Religion is a theme running throughout the novel, both the conventional and voodoo. It’s interesting the effect that this has on various people. Celia, Ephram’s sister, uses Christianity and its structure to cope with events in her life, to control things. To the point that she is so dogmatic in her views. I kind of get the feeling that she not actually a very nice person. Crows are used a lot throughout the book, both as harbingers and as protection for Ruby. And obviously, there are people in the town that use voodoo. I don’t know enough about voodoo

This is apparently the first in a trilogy. I’d like to see these characters happy. I hope that there isn't too much graphic violence in the next two installments. Moving the novel forward – this may be a possibility, but if it delves back into the Bell’s past I don’t think that’s a possibility. I hope that there is more cohesion within the story and less jumping around in the timelines, even clearer movement would be good. I have reservations recommending this to everyone, it certainly would be too much for some people. I still think it is worthwhile reading it, I can’t say I enjoyed it as such, but it was a powerful read, that I’m still thinking about and as I stated previously, the writing and Ruby and Ephram’s love story is a thing of beauty.

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Until next time, happy reading :)


Saturday, 16 April 2016

Book Review | Maestra by L.H. Hilton

MaestraMaestra by L.S. Hilton
My rating: 3 of 5 stars

This was a quick engaging read, but totally not what I expected. This came up after I'd searched for Perfect Days by Raphael Montes which Conrad over at The Deckled Edge had hauled/read and recommended. So when I saw it at Big W later that week I decided to give it a go.

When I started reading I had no idea that this was erotica, I'd assumed from the blurb it was a straight up thriller. But it jumps right into the bang bang and thankfully it's written well, although it might be gratuitous for those not expecting it...there is a lot of it. I appreciated the authors knowledge in the field of art history, (she writes non-fiction/fiction under Lisa Hilton), and I'll be checking out Queens Consort: England's Medieval Queens and Mistress Peachum's Pleasure: The Life of Lavinia, Duchess of Bolton later.

I felt it was fast paced, it kept my attention while I was reading it, I wanted to know what was happening. There were a few times that I called bullshit - thinking that would NEVER go down like that. But I didn't mind suspending my belief.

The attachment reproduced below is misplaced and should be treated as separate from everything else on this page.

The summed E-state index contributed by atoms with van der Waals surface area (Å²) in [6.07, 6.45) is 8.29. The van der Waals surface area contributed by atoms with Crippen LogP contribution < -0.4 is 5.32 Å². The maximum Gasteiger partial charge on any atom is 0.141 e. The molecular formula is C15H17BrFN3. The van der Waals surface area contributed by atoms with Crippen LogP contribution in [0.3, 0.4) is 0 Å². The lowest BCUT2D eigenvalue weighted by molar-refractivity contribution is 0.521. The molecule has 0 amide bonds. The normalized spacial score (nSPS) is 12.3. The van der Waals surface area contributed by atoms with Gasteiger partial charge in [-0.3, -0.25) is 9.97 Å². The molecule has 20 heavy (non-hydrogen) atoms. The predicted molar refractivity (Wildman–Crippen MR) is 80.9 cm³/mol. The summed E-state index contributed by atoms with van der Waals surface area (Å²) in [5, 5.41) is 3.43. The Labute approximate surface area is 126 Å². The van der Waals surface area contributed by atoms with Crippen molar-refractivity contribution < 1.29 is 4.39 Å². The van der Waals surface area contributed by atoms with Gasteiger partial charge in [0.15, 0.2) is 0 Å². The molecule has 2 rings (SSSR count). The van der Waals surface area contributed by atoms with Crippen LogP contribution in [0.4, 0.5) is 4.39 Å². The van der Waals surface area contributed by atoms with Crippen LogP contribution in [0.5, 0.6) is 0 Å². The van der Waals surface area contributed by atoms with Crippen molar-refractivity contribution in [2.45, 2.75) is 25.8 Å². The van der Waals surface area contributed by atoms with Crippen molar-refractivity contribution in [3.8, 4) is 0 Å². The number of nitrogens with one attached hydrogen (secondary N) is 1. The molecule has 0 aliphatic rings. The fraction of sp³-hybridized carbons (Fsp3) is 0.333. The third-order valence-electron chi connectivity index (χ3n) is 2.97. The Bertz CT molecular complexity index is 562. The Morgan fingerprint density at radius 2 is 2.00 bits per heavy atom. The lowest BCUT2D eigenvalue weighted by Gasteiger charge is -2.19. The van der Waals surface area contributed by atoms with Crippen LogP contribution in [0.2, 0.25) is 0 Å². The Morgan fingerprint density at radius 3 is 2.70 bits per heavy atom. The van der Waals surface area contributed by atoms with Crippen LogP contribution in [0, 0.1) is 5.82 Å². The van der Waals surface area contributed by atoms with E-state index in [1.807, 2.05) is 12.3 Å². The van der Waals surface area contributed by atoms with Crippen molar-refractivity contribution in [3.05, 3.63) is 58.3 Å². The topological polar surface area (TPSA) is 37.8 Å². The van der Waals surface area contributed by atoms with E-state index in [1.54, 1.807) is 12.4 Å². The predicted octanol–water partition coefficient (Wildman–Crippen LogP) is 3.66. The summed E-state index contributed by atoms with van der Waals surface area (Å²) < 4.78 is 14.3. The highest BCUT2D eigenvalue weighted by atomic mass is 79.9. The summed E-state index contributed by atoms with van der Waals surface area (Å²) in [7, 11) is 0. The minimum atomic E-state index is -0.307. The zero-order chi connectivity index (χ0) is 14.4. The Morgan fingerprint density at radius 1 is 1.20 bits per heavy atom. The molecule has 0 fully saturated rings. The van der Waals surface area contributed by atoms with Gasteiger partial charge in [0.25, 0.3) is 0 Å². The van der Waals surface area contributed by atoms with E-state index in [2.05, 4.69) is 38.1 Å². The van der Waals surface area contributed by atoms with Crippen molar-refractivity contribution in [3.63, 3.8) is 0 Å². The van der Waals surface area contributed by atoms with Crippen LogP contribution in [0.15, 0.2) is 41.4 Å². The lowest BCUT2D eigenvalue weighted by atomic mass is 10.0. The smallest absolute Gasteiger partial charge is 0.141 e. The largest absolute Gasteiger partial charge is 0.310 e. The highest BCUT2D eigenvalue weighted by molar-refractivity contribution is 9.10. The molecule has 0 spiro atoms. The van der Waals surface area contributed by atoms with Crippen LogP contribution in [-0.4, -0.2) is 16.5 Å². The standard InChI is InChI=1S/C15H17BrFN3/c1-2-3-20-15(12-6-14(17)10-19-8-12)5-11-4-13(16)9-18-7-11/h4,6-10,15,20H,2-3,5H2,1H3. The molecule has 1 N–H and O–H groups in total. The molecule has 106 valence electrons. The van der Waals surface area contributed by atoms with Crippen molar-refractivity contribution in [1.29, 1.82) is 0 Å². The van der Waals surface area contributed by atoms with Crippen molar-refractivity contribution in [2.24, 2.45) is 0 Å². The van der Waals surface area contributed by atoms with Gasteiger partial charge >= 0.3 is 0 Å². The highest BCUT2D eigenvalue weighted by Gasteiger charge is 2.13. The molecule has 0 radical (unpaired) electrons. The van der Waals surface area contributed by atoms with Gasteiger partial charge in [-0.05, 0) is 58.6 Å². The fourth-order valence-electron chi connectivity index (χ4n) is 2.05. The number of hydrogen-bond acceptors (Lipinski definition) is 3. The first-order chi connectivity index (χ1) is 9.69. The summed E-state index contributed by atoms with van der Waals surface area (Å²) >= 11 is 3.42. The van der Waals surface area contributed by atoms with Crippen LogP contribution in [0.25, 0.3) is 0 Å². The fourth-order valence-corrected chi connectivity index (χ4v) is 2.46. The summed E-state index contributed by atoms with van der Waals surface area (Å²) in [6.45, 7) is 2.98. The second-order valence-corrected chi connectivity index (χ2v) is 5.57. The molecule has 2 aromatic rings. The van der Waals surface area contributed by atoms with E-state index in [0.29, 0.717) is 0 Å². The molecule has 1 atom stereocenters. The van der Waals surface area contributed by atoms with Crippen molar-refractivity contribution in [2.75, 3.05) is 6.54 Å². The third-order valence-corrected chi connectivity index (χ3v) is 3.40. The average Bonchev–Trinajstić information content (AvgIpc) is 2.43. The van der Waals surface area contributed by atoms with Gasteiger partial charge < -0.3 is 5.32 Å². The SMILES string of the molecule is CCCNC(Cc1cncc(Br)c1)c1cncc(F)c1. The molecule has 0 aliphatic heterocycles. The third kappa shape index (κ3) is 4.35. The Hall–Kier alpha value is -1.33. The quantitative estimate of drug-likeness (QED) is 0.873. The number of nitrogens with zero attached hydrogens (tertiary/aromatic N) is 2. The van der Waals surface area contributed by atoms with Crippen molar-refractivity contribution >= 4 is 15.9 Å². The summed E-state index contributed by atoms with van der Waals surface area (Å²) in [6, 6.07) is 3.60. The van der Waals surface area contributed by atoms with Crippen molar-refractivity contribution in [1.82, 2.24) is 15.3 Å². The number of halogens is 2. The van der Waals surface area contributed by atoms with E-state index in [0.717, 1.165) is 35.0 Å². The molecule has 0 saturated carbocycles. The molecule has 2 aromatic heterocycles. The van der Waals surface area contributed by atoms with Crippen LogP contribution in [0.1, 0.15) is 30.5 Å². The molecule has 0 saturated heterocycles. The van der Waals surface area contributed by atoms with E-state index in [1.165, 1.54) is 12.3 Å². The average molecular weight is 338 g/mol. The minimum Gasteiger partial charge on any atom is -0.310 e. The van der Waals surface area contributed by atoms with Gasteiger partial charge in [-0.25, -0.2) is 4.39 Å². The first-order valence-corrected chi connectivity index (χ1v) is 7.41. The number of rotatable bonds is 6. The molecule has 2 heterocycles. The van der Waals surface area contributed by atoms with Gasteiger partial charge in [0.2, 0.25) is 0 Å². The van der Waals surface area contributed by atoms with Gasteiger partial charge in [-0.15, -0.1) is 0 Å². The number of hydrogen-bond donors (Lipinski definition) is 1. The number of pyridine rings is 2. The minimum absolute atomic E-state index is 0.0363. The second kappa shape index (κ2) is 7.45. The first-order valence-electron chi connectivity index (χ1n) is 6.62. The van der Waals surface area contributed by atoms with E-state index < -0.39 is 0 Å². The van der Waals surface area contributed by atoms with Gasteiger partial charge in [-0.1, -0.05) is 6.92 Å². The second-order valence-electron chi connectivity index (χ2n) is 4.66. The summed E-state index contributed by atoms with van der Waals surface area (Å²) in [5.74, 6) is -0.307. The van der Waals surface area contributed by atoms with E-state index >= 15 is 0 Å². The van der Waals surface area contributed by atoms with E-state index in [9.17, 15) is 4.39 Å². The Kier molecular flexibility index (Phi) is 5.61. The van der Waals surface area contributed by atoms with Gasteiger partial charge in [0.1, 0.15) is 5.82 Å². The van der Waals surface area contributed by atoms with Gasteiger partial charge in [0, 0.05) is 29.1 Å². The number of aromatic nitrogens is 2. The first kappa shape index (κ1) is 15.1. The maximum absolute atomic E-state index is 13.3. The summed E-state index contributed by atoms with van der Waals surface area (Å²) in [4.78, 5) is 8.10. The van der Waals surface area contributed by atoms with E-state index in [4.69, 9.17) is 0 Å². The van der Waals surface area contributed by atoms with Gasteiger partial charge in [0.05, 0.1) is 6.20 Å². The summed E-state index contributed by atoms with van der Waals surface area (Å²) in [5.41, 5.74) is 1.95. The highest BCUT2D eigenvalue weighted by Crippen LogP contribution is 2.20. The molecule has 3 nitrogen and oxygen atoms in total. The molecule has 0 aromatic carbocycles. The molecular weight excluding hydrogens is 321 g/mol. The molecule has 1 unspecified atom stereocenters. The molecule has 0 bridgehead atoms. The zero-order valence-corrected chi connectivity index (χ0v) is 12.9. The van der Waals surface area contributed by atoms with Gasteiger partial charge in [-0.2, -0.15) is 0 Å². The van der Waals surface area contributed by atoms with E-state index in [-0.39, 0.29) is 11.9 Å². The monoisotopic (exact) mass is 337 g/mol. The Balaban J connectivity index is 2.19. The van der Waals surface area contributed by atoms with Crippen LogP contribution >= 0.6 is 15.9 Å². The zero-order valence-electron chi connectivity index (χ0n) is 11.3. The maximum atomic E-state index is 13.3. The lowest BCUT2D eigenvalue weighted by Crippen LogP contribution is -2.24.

I'm not sure how I feel about the 'To Be Continued' that is on the last page, as I was nearing the end of the book I had an inkling that we wouldn't get a definite ending. I've since watched an interview with the author that mentioned Maestra is the first in a trilogy. I don't mind a trilogy, when I love a book, it's the perfect way to continue visiting a world that I enjoy, and while I did enjoy this while I was reading it, I'm not sure if the other books will add anything more or different to the story. I feel like there is only so much that Judith can offer - unless the author ups the erotic ante or liberates Ophelia from the Tate.

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Until next time, happy reading :)


Wednesday, 13 April 2016

Book Review | The Chimes by Anna Smaill

The ChimesThe Chimes by Anna Smaill
My rating: 3 of 5 stars

I certainly enjoyed this book, as it went on I became more engrossed in the story. At first I thought the author had made her own slang language up. But then I realised that she was using musical terms to refer to tempo - a musician I am not! This is a book about music so it makes sense that the writing is lyrical.

I appreciated the ending which wasn't all (view spoiler) And that is, in one sense satisfying, I'm not expecting the usual dystopian trilogy, (which is actually refreshing), I still would've liked a little more time with Simon and Lucien. The second half seemed to fly past presto.</["br"]></["br"]>

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Is there anyone else who is participating in the manbookering madness?  It's lots of fun, we have a Goodreads group started by Max from Well Done Books - come check it out! 

Until next time, happy reading :)